GALVESTON, Texas - What NASA researchers learn flying an F-18 Hornet in the skies off Galveston, more than 30,000 feet over the Gulf of Mexico, could change how you fly.
NASA Project Manager Peter Coen said the agency would "like to essentially cut the flight time in half for most destinations."
Imagine flying supersonic from Houston to New York in about an hour and a half.
Right now, the subsonic flight takes more than double that. Beginning in November, in Galveston, NASA will study how to quietly fly supersonic jets over land without the big sonic boom. The research will help NASA figure out how to best collect community response for future flights.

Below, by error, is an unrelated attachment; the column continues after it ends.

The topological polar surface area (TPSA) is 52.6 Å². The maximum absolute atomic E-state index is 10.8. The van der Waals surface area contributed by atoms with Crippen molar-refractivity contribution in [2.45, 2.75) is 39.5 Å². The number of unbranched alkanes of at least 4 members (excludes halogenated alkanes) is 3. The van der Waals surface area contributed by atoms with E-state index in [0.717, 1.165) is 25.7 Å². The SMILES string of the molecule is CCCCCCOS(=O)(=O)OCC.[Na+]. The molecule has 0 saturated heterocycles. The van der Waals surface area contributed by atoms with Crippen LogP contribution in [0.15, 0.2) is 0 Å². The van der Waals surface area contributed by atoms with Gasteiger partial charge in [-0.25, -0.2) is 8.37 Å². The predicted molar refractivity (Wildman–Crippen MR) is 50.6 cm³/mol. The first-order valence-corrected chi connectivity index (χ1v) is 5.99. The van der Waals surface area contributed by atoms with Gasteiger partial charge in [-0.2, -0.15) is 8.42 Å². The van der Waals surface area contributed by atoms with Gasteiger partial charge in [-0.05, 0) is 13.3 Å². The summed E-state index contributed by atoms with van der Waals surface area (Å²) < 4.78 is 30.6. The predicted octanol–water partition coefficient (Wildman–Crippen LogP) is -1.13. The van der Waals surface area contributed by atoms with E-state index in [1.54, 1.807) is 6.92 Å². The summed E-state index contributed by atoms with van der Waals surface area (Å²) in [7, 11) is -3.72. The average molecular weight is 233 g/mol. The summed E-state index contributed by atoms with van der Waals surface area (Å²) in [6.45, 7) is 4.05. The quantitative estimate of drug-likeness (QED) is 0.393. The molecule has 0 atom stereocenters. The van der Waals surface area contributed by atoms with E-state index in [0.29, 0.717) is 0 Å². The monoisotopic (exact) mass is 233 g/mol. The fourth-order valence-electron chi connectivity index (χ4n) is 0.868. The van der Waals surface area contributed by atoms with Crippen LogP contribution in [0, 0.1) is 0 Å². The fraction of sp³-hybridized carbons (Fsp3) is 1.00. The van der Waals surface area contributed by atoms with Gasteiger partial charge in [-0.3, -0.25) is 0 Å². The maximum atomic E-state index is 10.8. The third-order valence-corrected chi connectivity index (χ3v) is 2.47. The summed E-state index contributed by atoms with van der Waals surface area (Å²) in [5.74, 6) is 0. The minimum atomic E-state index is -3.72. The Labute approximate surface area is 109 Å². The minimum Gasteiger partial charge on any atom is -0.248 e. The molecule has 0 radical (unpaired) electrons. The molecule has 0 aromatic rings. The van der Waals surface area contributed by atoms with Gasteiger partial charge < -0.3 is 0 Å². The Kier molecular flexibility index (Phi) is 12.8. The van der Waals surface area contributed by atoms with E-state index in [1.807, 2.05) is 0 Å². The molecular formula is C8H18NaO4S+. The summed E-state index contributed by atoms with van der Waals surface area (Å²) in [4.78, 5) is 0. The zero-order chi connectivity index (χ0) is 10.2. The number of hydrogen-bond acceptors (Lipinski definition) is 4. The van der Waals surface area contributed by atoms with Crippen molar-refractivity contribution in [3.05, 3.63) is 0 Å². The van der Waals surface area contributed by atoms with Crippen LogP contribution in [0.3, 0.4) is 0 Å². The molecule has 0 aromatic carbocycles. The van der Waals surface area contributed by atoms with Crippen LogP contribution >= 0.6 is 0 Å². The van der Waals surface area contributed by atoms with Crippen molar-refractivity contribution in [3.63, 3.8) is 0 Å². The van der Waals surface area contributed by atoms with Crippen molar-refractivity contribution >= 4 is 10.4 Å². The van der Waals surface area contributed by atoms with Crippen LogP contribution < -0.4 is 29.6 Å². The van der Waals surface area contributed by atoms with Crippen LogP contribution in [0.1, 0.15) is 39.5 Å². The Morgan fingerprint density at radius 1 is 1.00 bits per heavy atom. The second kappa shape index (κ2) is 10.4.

Galveston Mayor Jim Yarbrough said, "I can't think of a significant event or a significant project in world history that didn't start with a crazy idea (such as) commercial flights faster than the speed of sound."
The goal is to figure out how to overcome barriers to practical supersonic commercial air travel. The jets will fly five to 20 miles away from land. A dive maneuver will deliver a brief sonic boom at sea that researchers describe as “startling.” The sound on land is described as more like a distant thunderstorm.
Coen said, "You hear that rumble in the distance. That's a sonic thump. That's what we expect people to hear in the community."
The flights will start in November and last up to 15 days. NASA plans to solicit community feedback to help gauge community reaction to the study.
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